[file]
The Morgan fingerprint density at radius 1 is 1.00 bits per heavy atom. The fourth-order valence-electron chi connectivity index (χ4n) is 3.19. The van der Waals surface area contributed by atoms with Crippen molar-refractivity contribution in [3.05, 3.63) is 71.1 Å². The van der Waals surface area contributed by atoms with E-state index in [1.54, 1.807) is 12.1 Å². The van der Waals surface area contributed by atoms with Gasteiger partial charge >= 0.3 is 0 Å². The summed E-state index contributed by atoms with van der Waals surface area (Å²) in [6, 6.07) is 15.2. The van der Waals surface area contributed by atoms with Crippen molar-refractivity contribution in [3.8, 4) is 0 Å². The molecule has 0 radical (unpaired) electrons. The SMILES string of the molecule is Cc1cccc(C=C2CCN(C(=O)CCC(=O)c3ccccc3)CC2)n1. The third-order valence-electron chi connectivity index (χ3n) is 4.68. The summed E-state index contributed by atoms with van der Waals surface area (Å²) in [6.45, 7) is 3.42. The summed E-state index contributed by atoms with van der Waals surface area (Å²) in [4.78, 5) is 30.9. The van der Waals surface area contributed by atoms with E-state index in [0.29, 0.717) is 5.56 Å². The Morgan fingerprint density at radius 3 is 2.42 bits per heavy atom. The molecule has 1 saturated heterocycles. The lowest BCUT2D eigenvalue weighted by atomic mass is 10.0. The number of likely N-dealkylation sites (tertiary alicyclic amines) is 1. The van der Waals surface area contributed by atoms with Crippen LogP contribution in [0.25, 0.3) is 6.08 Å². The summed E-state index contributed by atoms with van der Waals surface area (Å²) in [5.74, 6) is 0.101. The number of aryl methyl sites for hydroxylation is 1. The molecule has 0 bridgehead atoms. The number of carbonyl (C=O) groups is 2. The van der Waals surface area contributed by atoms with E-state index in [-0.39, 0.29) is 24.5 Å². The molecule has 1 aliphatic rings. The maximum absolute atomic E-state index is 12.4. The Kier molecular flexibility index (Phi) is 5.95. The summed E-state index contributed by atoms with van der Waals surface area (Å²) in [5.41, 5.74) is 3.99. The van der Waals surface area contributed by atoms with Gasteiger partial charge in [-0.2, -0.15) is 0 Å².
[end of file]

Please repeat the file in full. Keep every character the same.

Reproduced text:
The Morgan fingerprint density at radius 1 is 1.00 bits per heavy atom. The fourth-order valence-electron chi connectivity index (χ4n) is 3.19. The van der Waals surface area contributed by atoms with Crippen molar-refractivity contribution in [3.05, 3.63) is 71.1 Å². The van der Waals surface area contributed by atoms with E-state index in [1.54, 1.807) is 12.1 Å². The van der Waals surface area contributed by atoms with Gasteiger partial charge >= 0.3 is 0 Å². The summed E-state index contributed by atoms with van der Waals surface area (Å²) in [6, 6.07) is 15.2. The van der Waals surface area contributed by atoms with Crippen molar-refractivity contribution in [3.8, 4) is 0 Å². The molecule has 0 radical (unpaired) electrons. The SMILES string of the molecule is Cc1cccc(C=C2CCN(C(=O)CCC(=O)c3ccccc3)CC2)n1. The third-order valence-electron chi connectivity index (χ3n) is 4.68. The summed E-state index contributed by atoms with van der Waals surface area (Å²) in [6.45, 7) is 3.42. The summed E-state index contributed by atoms with van der Waals surface area (Å²) in [4.78, 5) is 30.9. The van der Waals surface area contributed by atoms with E-state index in [0.29, 0.717) is 5.56 Å². The Morgan fingerprint density at radius 3 is 2.42 bits per heavy atom. The molecule has 1 saturated heterocycles. The lowest BCUT2D eigenvalue weighted by atomic mass is 10.0. The number of likely N-dealkylation sites (tertiary alicyclic amines) is 1. The van der Waals surface area contributed by atoms with Crippen LogP contribution in [0.25, 0.3) is 6.08 Å². The summed E-state index contributed by atoms with van der Waals surface area (Å²) in [5.74, 6) is 0.101. The number of aryl methyl sites for hydroxylation is 1. The molecule has 0 bridgehead atoms. The number of carbonyl (C=O) groups is 2. The van der Waals surface area contributed by atoms with E-state index in [-0.39, 0.29) is 24.5 Å². The molecule has 1 aliphatic rings. The maximum absolute atomic E-state index is 12.4. The Kier molecular flexibility index (Phi) is 5.95. The summed E-state index contributed by atoms with van der Waals surface area (Å²) in [5.41, 5.74) is 3.99. The van der Waals surface area contributed by atoms with Gasteiger partial charge in [-0.2, -0.15) is 0 Å².